• The Abbasid caliphate was connected to the independent Muslims through religion, trade, and economy

Muslim trade
Muslim Trade

  • Muslim Empire had access to both land and sea trade

  • Single language (Arabic) and single currency (dinar) made travel & trade easier

  • Banks offered sakks, or letters of credit, to merchants

    • Merchant with sakk from one city could exchange it for cash in another city

    • In English, pronounced “check”

Muslim culture

Muslim Culture

Chapter 10 Section 3

Muslim society
Muslim Society

  • Cultural traditions combined with Arabic culture

  • Preserved Greek and Roman knowledge

    Today’s Goal: Explain the contributions of Muslim culture to the arts, literature, science, math, and philosophy

Muslim cities
Muslim Cities

  • Damascus, Córdoba, Cairo, Jerusalem

  • Cities symbolized strength of caliphate

  • Baghdad (Abbasid capital)

    • Extensive planning

    • Circular design of three protective walls

    • Palace of marble and stone at center

    • Main streets lined w/shops

Social classes women
Social Classes & Women

  • Upper class = Muslim at birth

  • Second class = converts to Islam

  • Third class = “protected peoples”

  • Lowest class = slaves

  • Qur’an stated men and women were equal in faith

    • shari’a gave women more economic & property rights

    • Yet still subservient to men

    • Some women were educated, participated in public life

Muslim scholarship knowledge
Muslim Scholarship & Knowledge

  • The Prophet emphasized learning

  • House of Wisdom = library, academy, & translation center in Baghdad

    • Scholars of various cultures worked together to translate texts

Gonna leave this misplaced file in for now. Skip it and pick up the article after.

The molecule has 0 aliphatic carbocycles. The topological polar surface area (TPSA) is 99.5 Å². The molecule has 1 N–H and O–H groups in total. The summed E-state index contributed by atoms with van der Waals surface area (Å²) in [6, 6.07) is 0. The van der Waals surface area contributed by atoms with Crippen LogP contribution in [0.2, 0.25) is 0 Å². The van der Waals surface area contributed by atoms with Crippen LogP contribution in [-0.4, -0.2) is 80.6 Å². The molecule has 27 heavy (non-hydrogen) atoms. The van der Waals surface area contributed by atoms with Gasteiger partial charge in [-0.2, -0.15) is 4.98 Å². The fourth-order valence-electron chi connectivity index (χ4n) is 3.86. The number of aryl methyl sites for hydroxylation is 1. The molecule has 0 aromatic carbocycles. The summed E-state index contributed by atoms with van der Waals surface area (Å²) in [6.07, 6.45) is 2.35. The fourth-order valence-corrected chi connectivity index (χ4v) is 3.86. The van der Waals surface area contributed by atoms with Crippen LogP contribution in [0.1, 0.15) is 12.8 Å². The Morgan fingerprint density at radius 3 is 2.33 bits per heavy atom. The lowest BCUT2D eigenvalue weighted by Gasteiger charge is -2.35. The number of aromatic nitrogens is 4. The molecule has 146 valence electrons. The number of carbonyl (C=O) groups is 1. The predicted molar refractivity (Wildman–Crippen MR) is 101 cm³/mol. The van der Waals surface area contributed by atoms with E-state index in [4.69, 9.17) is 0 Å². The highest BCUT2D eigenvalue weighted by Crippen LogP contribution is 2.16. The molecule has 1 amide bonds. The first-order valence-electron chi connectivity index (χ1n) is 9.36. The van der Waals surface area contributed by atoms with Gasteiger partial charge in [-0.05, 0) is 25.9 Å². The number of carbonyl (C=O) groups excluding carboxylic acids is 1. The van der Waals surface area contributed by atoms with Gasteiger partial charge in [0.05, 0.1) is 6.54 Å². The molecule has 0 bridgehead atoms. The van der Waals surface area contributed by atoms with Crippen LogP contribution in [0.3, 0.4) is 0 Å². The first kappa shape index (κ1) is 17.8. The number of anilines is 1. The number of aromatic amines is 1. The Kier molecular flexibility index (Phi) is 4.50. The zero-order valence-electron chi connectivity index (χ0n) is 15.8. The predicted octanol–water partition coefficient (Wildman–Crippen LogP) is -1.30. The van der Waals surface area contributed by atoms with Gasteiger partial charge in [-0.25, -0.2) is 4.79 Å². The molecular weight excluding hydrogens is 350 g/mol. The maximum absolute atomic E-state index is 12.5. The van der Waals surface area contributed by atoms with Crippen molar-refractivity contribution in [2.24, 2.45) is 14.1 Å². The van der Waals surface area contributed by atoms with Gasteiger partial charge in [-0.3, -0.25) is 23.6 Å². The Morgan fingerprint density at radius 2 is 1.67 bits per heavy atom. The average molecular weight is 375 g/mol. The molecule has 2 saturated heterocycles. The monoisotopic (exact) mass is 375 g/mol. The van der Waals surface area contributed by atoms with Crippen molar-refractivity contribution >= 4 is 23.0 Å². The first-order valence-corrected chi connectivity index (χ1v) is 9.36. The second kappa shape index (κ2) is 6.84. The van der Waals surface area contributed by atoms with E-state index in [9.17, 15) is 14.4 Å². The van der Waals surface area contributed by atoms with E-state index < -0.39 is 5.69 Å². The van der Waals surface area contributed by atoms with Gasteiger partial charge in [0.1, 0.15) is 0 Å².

Muslim literature
Muslim Literature

  • Qur’an is standard for all Arabic literature

    • Poets praised the Prophet, Islam, & caliphs

    • Nature & pleasures of life

  • Ten Thousand and One Nights

    • Collection of fairy tales, parables, legends

Muslim philosophy
Muslim Philosophy

  • Preserved works of Greek philosophers

  • “Ideal Man” – blend of cultures

    The ideal and morally perfect man should be of East Persian derivation, Arabic in faith, of Iraqi education, a Hebrew in astuteness, a disciple of Christ in conduct, as pious as a Greek monk, a Greek in the individual sciences, an Indian in the interpretation of all mysteries, but lastly and especially a Sufi in his whole spiritual life.

    Ikhwan as-Safa, The World of Islam

Muslim art architecture
Muslim Art & Architecture

  • Muslims discouraged images of living things

  • Calligraphy  beautiful handwriting

  • Geometric patterns in woodwork, glass, ceramics, textiles

  • Architecture represents cultural blending

    • Great Mosque of Damascus – dome & vaulted ceiling

    • Great Mosque of Córdoba – two tiers of arches to support ceiling

Muslim medicine
Muslim Medicine

  • Persian scholar al-Razi (Rhazes) – great physician

    • Comprehensive Book, Treatise on Smallpox & Measles

    • Patients recover quickly if breathed clean air

Muslim math science
Muslim Math & Science

  • Solve problems by conducting experiments in lab settings

  • Al-Khwarizmi  al-jabr (algebra)

  • Ibn al-Haytham (Alhazen)  Optics

    • Revolutionary ideas about vision

  • Astronomy  needed for religious purposes

    • Muslim observatories

    • Astrolabe (navigation)

    • Armillary sphere